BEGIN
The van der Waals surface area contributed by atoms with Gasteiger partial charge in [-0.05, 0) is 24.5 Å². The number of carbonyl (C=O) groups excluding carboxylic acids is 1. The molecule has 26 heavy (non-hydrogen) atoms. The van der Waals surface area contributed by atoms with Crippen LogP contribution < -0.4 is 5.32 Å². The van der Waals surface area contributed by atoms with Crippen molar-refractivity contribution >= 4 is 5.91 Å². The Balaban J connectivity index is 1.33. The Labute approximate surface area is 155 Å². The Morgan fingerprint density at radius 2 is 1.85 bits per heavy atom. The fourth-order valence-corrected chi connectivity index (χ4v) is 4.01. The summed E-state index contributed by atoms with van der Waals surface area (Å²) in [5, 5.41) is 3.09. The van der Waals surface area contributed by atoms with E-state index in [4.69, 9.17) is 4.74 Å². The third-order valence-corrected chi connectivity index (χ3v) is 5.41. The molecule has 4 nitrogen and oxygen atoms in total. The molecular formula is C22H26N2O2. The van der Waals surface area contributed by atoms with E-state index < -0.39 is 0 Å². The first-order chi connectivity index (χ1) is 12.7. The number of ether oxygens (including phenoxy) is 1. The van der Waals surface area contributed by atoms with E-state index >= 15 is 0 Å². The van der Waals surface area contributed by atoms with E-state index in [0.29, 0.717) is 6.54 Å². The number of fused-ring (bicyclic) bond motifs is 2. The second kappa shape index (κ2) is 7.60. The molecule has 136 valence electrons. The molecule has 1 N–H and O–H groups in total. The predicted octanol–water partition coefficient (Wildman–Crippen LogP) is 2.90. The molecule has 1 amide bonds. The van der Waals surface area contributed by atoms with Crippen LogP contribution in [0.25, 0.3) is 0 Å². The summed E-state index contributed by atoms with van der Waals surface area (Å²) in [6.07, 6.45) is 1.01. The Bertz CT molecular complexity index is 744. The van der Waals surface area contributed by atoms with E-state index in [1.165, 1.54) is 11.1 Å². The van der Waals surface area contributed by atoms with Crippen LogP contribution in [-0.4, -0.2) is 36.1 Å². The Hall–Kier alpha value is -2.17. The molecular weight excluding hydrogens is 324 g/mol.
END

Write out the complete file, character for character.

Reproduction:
The van der Waals surface area contributed by atoms with Gasteiger partial charge in [-0.05, 0) is 24.5 Å². The number of carbonyl (C=O) groups excluding carboxylic acids is 1. The molecule has 26 heavy (non-hydrogen) atoms. The van der Waals surface area contributed by atoms with Crippen LogP contribution < -0.4 is 5.32 Å². The van der Waals surface area contributed by atoms with Crippen molar-refractivity contribution >= 4 is 5.91 Å². The Balaban J connectivity index is 1.33. The Labute approximate surface area is 155 Å². The Morgan fingerprint density at radius 2 is 1.85 bits per heavy atom. The fourth-order valence-corrected chi connectivity index (χ4v) is 4.01. The summed E-state index contributed by atoms with van der Waals surface area (Å²) in [5, 5.41) is 3.09. The van der Waals surface area contributed by atoms with E-state index in [4.69, 9.17) is 4.74 Å². The third-order valence-corrected chi connectivity index (χ3v) is 5.41. The molecule has 4 nitrogen and oxygen atoms in total. The molecular formula is C22H26N2O2. The van der Waals surface area contributed by atoms with E-state index < -0.39 is 0 Å². The first-order chi connectivity index (χ1) is 12.7. The number of ether oxygens (including phenoxy) is 1. The van der Waals surface area contributed by atoms with E-state index >= 15 is 0 Å². The van der Waals surface area contributed by atoms with E-state index in [0.29, 0.717) is 6.54 Å². The number of fused-ring (bicyclic) bond motifs is 2. The second kappa shape index (κ2) is 7.60. The molecule has 136 valence electrons. The molecule has 1 N–H and O–H groups in total. The predicted octanol–water partition coefficient (Wildman–Crippen LogP) is 2.90. The molecule has 1 amide bonds. The van der Waals surface area contributed by atoms with Crippen LogP contribution in [0.25, 0.3) is 0 Å². The summed E-state index contributed by atoms with van der Waals surface area (Å²) in [6.07, 6.45) is 1.01. The Bertz CT molecular complexity index is 744. The van der Waals surface area contributed by atoms with E-state index in [1.165, 1.54) is 11.1 Å². The van der Waals surface area contributed by atoms with Crippen LogP contribution in [-0.4, -0.2) is 36.1 Å². The Hall–Kier alpha value is -2.17. The molecular weight excluding hydrogens is 324 g/mol.